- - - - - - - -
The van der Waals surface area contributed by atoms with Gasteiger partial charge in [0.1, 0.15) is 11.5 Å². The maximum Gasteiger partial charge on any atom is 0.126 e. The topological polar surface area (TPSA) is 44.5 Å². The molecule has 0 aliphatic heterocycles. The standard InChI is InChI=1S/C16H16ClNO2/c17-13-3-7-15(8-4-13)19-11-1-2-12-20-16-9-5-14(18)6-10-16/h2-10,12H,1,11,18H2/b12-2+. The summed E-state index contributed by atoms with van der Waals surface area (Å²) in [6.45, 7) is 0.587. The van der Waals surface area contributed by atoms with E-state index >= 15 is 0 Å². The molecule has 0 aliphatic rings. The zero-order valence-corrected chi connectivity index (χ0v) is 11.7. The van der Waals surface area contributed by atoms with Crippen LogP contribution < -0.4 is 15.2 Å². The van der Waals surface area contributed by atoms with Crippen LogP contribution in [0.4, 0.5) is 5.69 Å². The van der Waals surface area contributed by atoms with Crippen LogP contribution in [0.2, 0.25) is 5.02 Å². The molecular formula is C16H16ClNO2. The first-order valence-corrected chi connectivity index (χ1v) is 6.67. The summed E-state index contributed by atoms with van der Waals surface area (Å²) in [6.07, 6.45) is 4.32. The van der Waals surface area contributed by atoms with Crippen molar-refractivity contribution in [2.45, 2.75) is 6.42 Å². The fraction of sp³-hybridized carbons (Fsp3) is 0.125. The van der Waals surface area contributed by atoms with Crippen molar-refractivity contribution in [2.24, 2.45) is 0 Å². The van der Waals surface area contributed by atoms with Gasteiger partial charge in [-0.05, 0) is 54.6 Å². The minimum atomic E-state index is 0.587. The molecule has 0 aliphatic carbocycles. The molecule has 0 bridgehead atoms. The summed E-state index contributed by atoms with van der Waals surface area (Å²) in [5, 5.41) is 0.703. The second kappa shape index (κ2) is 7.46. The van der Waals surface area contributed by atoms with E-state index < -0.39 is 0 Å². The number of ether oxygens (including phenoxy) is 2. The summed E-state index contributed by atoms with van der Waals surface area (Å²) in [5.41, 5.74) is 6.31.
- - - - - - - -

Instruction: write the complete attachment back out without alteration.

The van der Waals surface area contributed by atoms with Gasteiger partial charge in [0.1, 0.15) is 11.5 Å². The maximum Gasteiger partial charge on any atom is 0.126 e. The topological polar surface area (TPSA) is 44.5 Å². The molecule has 0 aliphatic heterocycles. The standard InChI is InChI=1S/C16H16ClNO2/c17-13-3-7-15(8-4-13)19-11-1-2-12-20-16-9-5-14(18)6-10-16/h2-10,12H,1,11,18H2/b12-2+. The summed E-state index contributed by atoms with van der Waals surface area (Å²) in [6.45, 7) is 0.587. The van der Waals surface area contributed by atoms with E-state index >= 15 is 0 Å². The molecule has 0 aliphatic rings. The zero-order valence-corrected chi connectivity index (χ0v) is 11.7. The van der Waals surface area contributed by atoms with Crippen LogP contribution < -0.4 is 15.2 Å². The van der Waals surface area contributed by atoms with Crippen LogP contribution in [0.4, 0.5) is 5.69 Å². The van der Waals surface area contributed by atoms with Crippen LogP contribution in [0.2, 0.25) is 5.02 Å². The molecular formula is C16H16ClNO2. The first-order valence-corrected chi connectivity index (χ1v) is 6.67. The summed E-state index contributed by atoms with van der Waals surface area (Å²) in [6.07, 6.45) is 4.32. The van der Waals surface area contributed by atoms with Crippen molar-refractivity contribution in [2.45, 2.75) is 6.42 Å². The fraction of sp³-hybridized carbons (Fsp3) is 0.125. The van der Waals surface area contributed by atoms with Crippen molar-refractivity contribution in [2.24, 2.45) is 0 Å². The van der Waals surface area contributed by atoms with Gasteiger partial charge in [-0.05, 0) is 54.6 Å². The minimum atomic E-state index is 0.587. The molecule has 0 aliphatic carbocycles. The molecule has 0 bridgehead atoms. The summed E-state index contributed by atoms with van der Waals surface area (Å²) in [5, 5.41) is 0.703. The second kappa shape index (κ2) is 7.46. The van der Waals surface area contributed by atoms with E-state index < -0.39 is 0 Å². The number of ether oxygens (including phenoxy) is 2. The summed E-state index contributed by atoms with van der Waals surface area (Å²) in [5.41, 5.74) is 6.31.